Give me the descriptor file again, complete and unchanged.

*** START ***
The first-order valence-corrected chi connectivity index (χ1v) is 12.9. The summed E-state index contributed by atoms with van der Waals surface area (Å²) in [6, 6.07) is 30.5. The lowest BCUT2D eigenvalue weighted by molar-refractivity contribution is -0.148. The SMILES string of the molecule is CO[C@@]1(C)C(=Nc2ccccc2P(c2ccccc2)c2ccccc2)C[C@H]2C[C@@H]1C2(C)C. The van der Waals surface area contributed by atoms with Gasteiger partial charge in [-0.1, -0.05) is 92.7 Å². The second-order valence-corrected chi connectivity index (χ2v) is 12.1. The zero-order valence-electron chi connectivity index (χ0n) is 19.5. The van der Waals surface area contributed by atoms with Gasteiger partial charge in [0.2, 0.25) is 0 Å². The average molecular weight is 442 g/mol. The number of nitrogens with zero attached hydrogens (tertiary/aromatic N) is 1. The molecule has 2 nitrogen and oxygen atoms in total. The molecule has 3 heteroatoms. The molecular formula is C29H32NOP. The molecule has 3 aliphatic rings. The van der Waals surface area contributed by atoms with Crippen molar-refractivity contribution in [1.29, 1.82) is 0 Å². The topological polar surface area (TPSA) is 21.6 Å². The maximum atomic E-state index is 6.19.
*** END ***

The first-order valence-corrected chi connectivity index (χ1v) is 12.9. The summed E-state index contributed by atoms with van der Waals surface area (Å²) in [6, 6.07) is 30.5. The lowest BCUT2D eigenvalue weighted by molar-refractivity contribution is -0.148. The SMILES string of the molecule is CO[C@@]1(C)C(=Nc2ccccc2P(c2ccccc2)c2ccccc2)C[C@H]2C[C@@H]1C2(C)C. The van der Waals surface area contributed by atoms with Gasteiger partial charge in [-0.1, -0.05) is 92.7 Å². The second-order valence-corrected chi connectivity index (χ2v) is 12.1. The zero-order valence-electron chi connectivity index (χ0n) is 19.5. The van der Waals surface area contributed by atoms with Gasteiger partial charge in [0.2, 0.25) is 0 Å². The average molecular weight is 442 g/mol. The number of nitrogens with zero attached hydrogens (tertiary/aromatic N) is 1. The molecule has 2 nitrogen and oxygen atoms in total. The molecule has 3 heteroatoms. The molecular formula is C29H32NOP. The molecule has 3 aliphatic rings. The van der Waals surface area contributed by atoms with Crippen molar-refractivity contribution in [1.29, 1.82) is 0 Å². The topological polar surface area (TPSA) is 21.6 Å². The maximum atomic E-state index is 6.19.